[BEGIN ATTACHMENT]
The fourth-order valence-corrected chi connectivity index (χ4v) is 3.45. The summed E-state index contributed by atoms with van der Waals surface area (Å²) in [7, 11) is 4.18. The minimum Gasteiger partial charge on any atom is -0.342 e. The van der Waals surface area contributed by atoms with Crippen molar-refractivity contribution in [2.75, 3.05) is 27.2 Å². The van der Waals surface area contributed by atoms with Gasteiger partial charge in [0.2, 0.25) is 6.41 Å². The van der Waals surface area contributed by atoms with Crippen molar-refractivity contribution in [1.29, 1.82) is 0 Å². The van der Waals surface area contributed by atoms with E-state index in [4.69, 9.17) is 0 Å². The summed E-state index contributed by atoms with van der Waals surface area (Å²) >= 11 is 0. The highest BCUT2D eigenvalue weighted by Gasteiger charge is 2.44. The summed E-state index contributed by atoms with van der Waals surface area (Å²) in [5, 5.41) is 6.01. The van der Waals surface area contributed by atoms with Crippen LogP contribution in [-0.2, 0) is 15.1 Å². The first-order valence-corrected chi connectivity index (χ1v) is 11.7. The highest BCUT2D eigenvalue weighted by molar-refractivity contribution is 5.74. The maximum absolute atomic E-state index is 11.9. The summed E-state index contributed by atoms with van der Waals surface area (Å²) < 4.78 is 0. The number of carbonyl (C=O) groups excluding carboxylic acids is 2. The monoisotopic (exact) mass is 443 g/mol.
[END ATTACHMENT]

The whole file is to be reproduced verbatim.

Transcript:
The fourth-order valence-corrected chi connectivity index (χ4v) is 3.45. The summed E-state index contributed by atoms with van der Waals surface area (Å²) in [7, 11) is 4.18. The minimum Gasteiger partial charge on any atom is -0.342 e. The van der Waals surface area contributed by atoms with Crippen molar-refractivity contribution in [2.75, 3.05) is 27.2 Å². The van der Waals surface area contributed by atoms with Gasteiger partial charge in [0.2, 0.25) is 6.41 Å². The van der Waals surface area contributed by atoms with Crippen molar-refractivity contribution in [1.29, 1.82) is 0 Å². The van der Waals surface area contributed by atoms with E-state index in [4.69, 9.17) is 0 Å². The summed E-state index contributed by atoms with van der Waals surface area (Å²) >= 11 is 0. The highest BCUT2D eigenvalue weighted by Gasteiger charge is 2.44. The summed E-state index contributed by atoms with van der Waals surface area (Å²) in [5, 5.41) is 6.01. The van der Waals surface area contributed by atoms with Crippen LogP contribution in [-0.2, 0) is 15.1 Å². The first-order valence-corrected chi connectivity index (χ1v) is 11.7. The highest BCUT2D eigenvalue weighted by molar-refractivity contribution is 5.74. The maximum absolute atomic E-state index is 11.9. The summed E-state index contributed by atoms with van der Waals surface area (Å²) < 4.78 is 0. The number of carbonyl (C=O) groups excluding carboxylic acids is 2. The monoisotopic (exact) mass is 443 g/mol.